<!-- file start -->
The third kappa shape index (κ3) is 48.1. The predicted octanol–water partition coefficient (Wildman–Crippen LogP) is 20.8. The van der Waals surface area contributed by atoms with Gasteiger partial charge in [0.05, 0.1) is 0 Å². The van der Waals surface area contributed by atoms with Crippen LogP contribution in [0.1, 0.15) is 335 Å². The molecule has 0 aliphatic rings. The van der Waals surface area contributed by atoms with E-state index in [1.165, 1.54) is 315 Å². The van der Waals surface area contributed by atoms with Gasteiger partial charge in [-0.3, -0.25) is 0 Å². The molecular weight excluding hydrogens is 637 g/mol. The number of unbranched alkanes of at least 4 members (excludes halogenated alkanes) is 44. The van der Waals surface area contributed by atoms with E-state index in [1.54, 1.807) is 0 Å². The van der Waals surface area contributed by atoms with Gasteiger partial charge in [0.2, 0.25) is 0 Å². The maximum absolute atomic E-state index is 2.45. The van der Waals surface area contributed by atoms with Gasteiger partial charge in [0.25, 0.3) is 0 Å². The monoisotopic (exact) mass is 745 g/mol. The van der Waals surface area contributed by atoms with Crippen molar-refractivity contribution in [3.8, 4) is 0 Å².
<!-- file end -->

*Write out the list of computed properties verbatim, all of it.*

The third kappa shape index (κ3) is 48.1. The predicted octanol–water partition coefficient (Wildman–Crippen LogP) is 20.8. The van der Waals surface area contributed by atoms with Gasteiger partial charge in [0.05, 0.1) is 0 Å². The van der Waals surface area contributed by atoms with Crippen LogP contribution in [0.1, 0.15) is 335 Å². The molecule has 0 aliphatic rings. The van der Waals surface area contributed by atoms with E-state index in [1.165, 1.54) is 315 Å². The van der Waals surface area contributed by atoms with Gasteiger partial charge in [-0.3, -0.25) is 0 Å². The molecular weight excluding hydrogens is 637 g/mol. The number of unbranched alkanes of at least 4 members (excludes halogenated alkanes) is 44. The van der Waals surface area contributed by atoms with E-state index in [1.54, 1.807) is 0 Å². The van der Waals surface area contributed by atoms with Gasteiger partial charge in [0.2, 0.25) is 0 Å². The maximum absolute atomic E-state index is 2.45. The van der Waals surface area contributed by atoms with Gasteiger partial charge in [0.25, 0.3) is 0 Å². The monoisotopic (exact) mass is 745 g/mol. The van der Waals surface area contributed by atoms with Crippen molar-refractivity contribution in [3.8, 4) is 0 Å².